“I know this is rare. Lack of women role models, especially in subspecialities, is a challenge,” she said. “My dream is that we would not exist in mentorship dyads or triads, but rather that we would all have access to ‘mentorship teams,’ where we strengthen one another, modeling for one another, and strengthening our male colleagues too.”
Price would also like to see simulation centers available in all clinical practices and fellowship programs, citing research from an interventional cardiology fellowship training in France that uses an interventional cardiology simulator, Mentice G5 , for training with access to instruction made available to pregnant cardiology fellows.
“My sense is this type of intervention would increase the percentage of women in the field of cardiology and cardiology subspecialties, diversifying the cardiovascular workforce,” she said.
She advises that women pursuing a medical career who are considering having or adopting a child not hold off on family planning, acknowledging that there is truly no “ideal time” to do so given the long hours and demanding training involved in becoming a physician.
Students interested in following her path to cardiology are best served by focusing on the specialty early in their residency, ideally during their first year, she said. From a practical standpoint, this gives students an opportunity to build relationships within the cardiology division at their residency, which, she said, is a strong part of a fellowship application.
“You want to position yourself to be broadly exposed to the variety of cardiology subspecialties, as you develop your cardiology ‘phenotype,’ but also because it’s so important to establish mentors,” she said.
For aspiring or first-year medical students, whatever their gender identity or potential medical focus, Price offers three tips to help weather the stress of medical school and thrive.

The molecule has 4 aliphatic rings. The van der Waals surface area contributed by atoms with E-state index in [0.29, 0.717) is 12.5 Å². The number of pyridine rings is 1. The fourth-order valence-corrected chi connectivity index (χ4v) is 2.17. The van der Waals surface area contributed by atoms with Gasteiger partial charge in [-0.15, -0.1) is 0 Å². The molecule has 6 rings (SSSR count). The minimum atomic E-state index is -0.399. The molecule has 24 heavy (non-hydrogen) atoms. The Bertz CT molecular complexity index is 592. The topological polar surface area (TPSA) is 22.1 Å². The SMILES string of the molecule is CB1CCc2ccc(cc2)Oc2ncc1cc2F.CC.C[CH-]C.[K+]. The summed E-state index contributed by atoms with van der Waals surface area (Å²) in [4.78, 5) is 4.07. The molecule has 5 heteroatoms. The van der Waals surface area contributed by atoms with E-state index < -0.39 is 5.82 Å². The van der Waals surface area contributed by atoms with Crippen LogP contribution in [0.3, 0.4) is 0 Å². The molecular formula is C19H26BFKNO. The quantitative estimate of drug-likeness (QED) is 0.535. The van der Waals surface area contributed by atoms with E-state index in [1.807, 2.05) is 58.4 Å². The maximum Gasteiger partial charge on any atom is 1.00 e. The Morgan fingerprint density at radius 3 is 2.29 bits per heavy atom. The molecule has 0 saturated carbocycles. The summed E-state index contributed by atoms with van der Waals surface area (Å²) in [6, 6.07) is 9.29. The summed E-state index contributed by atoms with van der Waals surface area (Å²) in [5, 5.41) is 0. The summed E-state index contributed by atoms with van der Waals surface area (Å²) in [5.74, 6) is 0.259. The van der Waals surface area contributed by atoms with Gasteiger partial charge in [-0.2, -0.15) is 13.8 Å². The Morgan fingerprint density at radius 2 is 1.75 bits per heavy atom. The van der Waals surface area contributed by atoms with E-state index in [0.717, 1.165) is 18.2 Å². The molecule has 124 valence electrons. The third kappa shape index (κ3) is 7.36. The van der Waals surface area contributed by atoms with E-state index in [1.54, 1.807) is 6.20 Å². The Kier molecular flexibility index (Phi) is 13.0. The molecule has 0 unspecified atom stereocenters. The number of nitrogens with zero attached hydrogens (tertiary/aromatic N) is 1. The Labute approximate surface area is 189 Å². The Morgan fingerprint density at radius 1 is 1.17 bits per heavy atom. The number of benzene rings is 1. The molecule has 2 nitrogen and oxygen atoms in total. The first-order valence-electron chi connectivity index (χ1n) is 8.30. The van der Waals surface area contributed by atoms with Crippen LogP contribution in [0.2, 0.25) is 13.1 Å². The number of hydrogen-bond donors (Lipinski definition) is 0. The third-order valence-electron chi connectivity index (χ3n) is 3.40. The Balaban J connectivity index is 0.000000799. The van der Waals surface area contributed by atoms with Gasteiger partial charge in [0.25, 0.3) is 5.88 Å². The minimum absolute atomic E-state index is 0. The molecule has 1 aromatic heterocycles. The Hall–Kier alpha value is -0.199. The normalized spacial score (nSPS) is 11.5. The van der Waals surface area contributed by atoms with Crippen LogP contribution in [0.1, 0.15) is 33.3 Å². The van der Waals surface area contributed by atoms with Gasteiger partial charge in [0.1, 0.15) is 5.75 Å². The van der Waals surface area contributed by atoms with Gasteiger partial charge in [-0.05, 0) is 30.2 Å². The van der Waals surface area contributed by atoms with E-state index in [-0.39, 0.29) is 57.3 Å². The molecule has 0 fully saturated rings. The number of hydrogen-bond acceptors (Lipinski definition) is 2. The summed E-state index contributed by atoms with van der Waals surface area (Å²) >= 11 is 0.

“Develop a mind-set where you measure yourself against yourself, and not anyone else. Getting into medical school is tough. Everybody is as brilliant as you,” she said. “As Oscar Wilde famously said,, ‘Be yourself, everyone else is already taken.’”
This is especially important, Price explained, as the transition to medical school involves learning how to study, actually studying, and then learning to be all right when you score lower than expected.
“It happens to all of us. Before every one of my greatest successes, there have been failures,” she said.
It also helps to have something outside of medicine that refreshes you, which is important not only for yourself, but your future patients, she explained.
Her final bit of advice touches on what guided her during her medical journey.
“The patients you will take care of have already been chosen. They are living their lives or just being born, getting married or divorced, having kids, traveling the world, pursuing their passions until that fateful day when your worlds interact and you become their doctor,” she said. “This helped me pick my residency, my fellowship, and my future jobs and is one of the most amazing pieces of advice I was given in medical school.”
To learn more about Dr. Chileshe Nkonde Price and her compassionate and innovative approach to cardiac care, please see a video segment dedicated to her work with Kaiser Permanente.